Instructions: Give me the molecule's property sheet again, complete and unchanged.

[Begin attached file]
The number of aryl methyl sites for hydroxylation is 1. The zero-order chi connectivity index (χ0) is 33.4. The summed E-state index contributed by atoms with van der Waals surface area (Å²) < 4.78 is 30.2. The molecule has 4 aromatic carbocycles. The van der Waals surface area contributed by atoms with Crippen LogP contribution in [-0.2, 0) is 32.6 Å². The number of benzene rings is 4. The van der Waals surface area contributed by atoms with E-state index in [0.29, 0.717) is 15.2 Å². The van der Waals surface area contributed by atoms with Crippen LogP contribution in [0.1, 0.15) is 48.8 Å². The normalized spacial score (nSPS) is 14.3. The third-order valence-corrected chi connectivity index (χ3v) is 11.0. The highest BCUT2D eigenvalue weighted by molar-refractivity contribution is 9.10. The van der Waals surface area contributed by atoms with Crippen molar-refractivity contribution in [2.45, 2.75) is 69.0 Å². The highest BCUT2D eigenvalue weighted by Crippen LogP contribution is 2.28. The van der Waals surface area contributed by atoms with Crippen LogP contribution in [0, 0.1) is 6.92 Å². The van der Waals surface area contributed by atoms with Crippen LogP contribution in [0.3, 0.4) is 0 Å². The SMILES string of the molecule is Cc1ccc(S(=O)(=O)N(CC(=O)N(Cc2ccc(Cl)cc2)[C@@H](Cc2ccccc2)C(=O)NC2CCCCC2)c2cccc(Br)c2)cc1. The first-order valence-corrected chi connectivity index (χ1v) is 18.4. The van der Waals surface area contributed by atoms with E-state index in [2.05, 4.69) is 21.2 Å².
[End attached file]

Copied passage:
The number of aryl methyl sites for hydroxylation is 1. The zero-order chi connectivity index (χ0) is 33.4. The summed E-state index contributed by atoms with van der Waals surface area (Å²) < 4.78 is 30.2. The molecule has 4 aromatic carbocycles. The van der Waals surface area contributed by atoms with Crippen LogP contribution in [-0.2, 0) is 32.6 Å². The number of benzene rings is 4. The van der Waals surface area contributed by atoms with E-state index in [0.29, 0.717) is 15.2 Å². The van der Waals surface area contributed by atoms with Crippen LogP contribution in [0.1, 0.15) is 48.8 Å². The normalized spacial score (nSPS) is 14.3. The third-order valence-corrected chi connectivity index (χ3v) is 11.0. The highest BCUT2D eigenvalue weighted by molar-refractivity contribution is 9.10. The van der Waals surface area contributed by atoms with Crippen molar-refractivity contribution in [2.45, 2.75) is 69.0 Å². The highest BCUT2D eigenvalue weighted by Crippen LogP contribution is 2.28. The van der Waals surface area contributed by atoms with Crippen LogP contribution in [0, 0.1) is 6.92 Å². The van der Waals surface area contributed by atoms with Crippen LogP contribution in [0.3, 0.4) is 0 Å². The SMILES string of the molecule is Cc1ccc(S(=O)(=O)N(CC(=O)N(Cc2ccc(Cl)cc2)[C@@H](Cc2ccccc2)C(=O)NC2CCCCC2)c2cccc(Br)c2)cc1. The first-order valence-corrected chi connectivity index (χ1v) is 18.4. The van der Waals surface area contributed by atoms with E-state index in [2.05, 4.69) is 21.2 Å².